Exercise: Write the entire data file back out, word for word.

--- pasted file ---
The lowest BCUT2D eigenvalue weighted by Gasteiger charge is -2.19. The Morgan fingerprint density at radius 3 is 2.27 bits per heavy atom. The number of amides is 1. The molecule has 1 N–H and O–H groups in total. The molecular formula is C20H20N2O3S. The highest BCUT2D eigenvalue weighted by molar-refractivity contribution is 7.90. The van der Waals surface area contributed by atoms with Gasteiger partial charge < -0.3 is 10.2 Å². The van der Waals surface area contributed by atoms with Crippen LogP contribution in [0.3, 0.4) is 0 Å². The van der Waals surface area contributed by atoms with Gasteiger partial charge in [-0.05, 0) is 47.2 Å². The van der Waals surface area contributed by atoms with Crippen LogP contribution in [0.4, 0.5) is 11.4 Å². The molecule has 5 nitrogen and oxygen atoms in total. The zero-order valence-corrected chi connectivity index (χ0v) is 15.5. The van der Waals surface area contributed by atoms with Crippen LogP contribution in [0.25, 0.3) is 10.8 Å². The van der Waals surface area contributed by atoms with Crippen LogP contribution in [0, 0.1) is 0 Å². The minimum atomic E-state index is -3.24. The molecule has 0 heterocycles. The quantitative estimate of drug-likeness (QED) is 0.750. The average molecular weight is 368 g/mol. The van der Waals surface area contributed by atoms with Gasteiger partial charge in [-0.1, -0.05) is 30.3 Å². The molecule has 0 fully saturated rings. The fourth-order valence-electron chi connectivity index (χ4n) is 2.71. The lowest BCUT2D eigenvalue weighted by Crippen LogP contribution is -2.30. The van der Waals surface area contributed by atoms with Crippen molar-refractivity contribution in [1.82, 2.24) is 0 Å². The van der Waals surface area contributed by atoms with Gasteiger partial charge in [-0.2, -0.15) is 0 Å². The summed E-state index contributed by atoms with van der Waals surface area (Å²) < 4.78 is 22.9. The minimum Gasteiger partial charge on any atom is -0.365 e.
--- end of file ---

The lowest BCUT2D eigenvalue weighted by Gasteiger charge is -2.19. The Morgan fingerprint density at radius 3 is 2.27 bits per heavy atom. The number of amides is 1. The molecule has 1 N–H and O–H groups in total. The molecular formula is C20H20N2O3S. The highest BCUT2D eigenvalue weighted by molar-refractivity contribution is 7.90. The van der Waals surface area contributed by atoms with Gasteiger partial charge < -0.3 is 10.2 Å². The van der Waals surface area contributed by atoms with Crippen LogP contribution in [0.3, 0.4) is 0 Å². The van der Waals surface area contributed by atoms with Gasteiger partial charge in [-0.05, 0) is 47.2 Å². The van der Waals surface area contributed by atoms with Crippen LogP contribution in [0.4, 0.5) is 11.4 Å². The molecule has 5 nitrogen and oxygen atoms in total. The zero-order valence-corrected chi connectivity index (χ0v) is 15.5. The van der Waals surface area contributed by atoms with Crippen LogP contribution in [0.25, 0.3) is 10.8 Å². The van der Waals surface area contributed by atoms with Crippen LogP contribution in [0, 0.1) is 0 Å². The minimum atomic E-state index is -3.24. The molecule has 0 heterocycles. The quantitative estimate of drug-likeness (QED) is 0.750. The average molecular weight is 368 g/mol. The van der Waals surface area contributed by atoms with Gasteiger partial charge in [-0.1, -0.05) is 30.3 Å². The molecule has 0 fully saturated rings. The fourth-order valence-electron chi connectivity index (χ4n) is 2.71. The lowest BCUT2D eigenvalue weighted by Crippen LogP contribution is -2.30. The van der Waals surface area contributed by atoms with Crippen molar-refractivity contribution in [1.82, 2.24) is 0 Å². The van der Waals surface area contributed by atoms with Gasteiger partial charge in [-0.2, -0.15) is 0 Å². The summed E-state index contributed by atoms with van der Waals surface area (Å²) < 4.78 is 22.9. The minimum Gasteiger partial charge on any atom is -0.365 e.